I touched on this lightly above, but wanted to add emphasis: non-caster classes need more options than swinging a weapon multiple times. Give them interesting options and choices as part of their class and not just dump a heap of skill points or feats on them. The class should be interesting to play without Feats whiles Feats add spice to their existing abilities or extras outside of their class domain (within reason).
Consider how Feats impacted a caster in 3.5e – they add to the effectiveness of their class abilities. This should be the same for non-casters, they shouldn’t have to pick up Combat Expertise to do advanced combat maneuvers, it’s what they do!
I’ll say Pathfinder took a good step forward in class design. Really, this is the direction 4e should have gone. However, I do still feel they lack in the department of mundane abilities affecting combat. Yes, they added in some ‘Re-position’ type abilities but those are buried deep into some Feat tree – shouldn’t an expert duelist be able to move his opponent into a corner? Or force him into a dangerous position? These are the things missing from mundane combat.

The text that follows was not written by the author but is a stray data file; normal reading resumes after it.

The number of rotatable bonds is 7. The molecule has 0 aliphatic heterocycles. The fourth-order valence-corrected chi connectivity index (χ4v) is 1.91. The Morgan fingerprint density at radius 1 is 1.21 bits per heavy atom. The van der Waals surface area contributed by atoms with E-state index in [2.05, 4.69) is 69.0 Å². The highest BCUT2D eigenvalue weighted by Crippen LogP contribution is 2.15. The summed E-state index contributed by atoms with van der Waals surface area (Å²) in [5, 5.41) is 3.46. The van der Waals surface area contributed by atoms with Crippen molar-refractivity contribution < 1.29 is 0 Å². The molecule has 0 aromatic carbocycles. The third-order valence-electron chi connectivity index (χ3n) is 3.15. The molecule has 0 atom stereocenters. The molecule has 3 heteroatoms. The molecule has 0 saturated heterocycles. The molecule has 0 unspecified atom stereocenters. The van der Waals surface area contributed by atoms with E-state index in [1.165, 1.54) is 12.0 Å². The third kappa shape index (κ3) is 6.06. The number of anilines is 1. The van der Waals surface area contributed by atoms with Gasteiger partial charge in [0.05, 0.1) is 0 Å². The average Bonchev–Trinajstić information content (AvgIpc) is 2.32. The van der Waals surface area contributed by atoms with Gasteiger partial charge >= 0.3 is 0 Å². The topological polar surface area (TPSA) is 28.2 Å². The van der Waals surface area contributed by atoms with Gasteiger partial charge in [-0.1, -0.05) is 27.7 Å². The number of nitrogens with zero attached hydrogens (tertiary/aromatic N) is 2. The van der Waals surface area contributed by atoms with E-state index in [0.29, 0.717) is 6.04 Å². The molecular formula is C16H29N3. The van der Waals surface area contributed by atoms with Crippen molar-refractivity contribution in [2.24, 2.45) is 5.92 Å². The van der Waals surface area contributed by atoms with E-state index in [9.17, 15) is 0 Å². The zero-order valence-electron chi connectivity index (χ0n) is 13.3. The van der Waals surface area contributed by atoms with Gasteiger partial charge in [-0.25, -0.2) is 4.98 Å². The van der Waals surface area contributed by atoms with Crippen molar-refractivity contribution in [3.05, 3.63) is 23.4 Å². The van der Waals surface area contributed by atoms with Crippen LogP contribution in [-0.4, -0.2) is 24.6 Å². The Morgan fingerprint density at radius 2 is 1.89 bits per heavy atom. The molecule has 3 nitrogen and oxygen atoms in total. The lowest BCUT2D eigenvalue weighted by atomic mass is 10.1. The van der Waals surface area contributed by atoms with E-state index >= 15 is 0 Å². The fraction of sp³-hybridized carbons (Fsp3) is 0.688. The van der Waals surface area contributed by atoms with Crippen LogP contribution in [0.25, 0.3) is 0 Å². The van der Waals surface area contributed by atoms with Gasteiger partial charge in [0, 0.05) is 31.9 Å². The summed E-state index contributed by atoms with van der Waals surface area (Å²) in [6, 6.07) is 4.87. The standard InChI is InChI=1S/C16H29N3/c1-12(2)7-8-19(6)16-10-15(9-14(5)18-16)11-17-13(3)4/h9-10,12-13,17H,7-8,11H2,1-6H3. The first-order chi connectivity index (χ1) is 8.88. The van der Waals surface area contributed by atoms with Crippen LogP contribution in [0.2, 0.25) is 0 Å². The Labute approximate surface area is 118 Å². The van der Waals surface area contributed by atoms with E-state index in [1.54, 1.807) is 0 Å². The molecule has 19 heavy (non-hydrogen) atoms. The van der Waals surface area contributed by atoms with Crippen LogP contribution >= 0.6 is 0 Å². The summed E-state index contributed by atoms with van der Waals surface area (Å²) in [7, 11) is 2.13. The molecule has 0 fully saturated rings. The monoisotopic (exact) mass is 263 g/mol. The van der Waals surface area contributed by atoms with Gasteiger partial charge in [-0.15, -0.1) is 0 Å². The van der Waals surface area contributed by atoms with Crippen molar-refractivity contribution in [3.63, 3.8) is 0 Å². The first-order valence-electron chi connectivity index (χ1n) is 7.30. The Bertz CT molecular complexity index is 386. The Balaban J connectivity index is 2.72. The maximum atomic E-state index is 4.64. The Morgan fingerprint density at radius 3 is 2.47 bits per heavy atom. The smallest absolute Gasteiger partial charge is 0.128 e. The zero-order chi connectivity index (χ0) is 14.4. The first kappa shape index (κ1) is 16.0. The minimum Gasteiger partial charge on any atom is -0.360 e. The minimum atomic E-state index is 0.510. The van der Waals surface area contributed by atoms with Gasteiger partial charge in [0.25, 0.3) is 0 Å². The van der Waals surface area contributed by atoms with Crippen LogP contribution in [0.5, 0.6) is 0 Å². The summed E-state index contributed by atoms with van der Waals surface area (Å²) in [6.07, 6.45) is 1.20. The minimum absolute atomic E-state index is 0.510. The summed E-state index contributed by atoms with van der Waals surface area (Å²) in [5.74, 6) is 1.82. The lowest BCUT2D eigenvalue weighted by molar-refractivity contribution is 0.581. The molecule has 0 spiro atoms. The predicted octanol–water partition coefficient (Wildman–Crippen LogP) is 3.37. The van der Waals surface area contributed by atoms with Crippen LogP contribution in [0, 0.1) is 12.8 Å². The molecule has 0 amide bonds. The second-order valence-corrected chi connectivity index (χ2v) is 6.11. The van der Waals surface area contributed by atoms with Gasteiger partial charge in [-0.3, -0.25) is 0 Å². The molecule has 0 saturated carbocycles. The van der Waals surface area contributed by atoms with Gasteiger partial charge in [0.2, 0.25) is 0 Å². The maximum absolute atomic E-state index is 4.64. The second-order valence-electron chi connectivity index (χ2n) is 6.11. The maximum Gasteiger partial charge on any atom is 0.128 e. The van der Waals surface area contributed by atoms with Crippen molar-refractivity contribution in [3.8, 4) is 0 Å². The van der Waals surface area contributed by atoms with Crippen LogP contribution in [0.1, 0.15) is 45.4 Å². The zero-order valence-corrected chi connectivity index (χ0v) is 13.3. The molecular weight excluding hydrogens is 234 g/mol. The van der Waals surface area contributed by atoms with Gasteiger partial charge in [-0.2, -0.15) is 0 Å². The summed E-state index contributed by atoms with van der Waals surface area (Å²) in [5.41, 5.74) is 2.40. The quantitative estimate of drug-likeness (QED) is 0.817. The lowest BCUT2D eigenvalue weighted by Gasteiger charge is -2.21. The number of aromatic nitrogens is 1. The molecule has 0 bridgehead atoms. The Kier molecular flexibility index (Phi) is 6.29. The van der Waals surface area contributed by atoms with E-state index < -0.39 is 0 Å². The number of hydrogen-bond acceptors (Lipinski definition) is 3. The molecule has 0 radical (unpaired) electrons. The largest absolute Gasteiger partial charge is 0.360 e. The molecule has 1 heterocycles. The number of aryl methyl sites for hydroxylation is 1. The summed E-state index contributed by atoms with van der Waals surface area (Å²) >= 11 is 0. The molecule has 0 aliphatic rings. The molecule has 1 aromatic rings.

Also do something different with Skills, allowing learned classes to appear learned. I sort of like how Pathfinder and 4e changed skills, squishing similar ones in together and making it so you don’t need to spend a ridiculous number of skill points per level. I don’t like the limitation on number of skill points though. I think I’d be happier with certain skills automatically increasing with a number of points left to dabble with rather than have some of the more learned classes get very few skill points. Maybe this doesn’t need to be the case for all classes since you do want some choice to be available.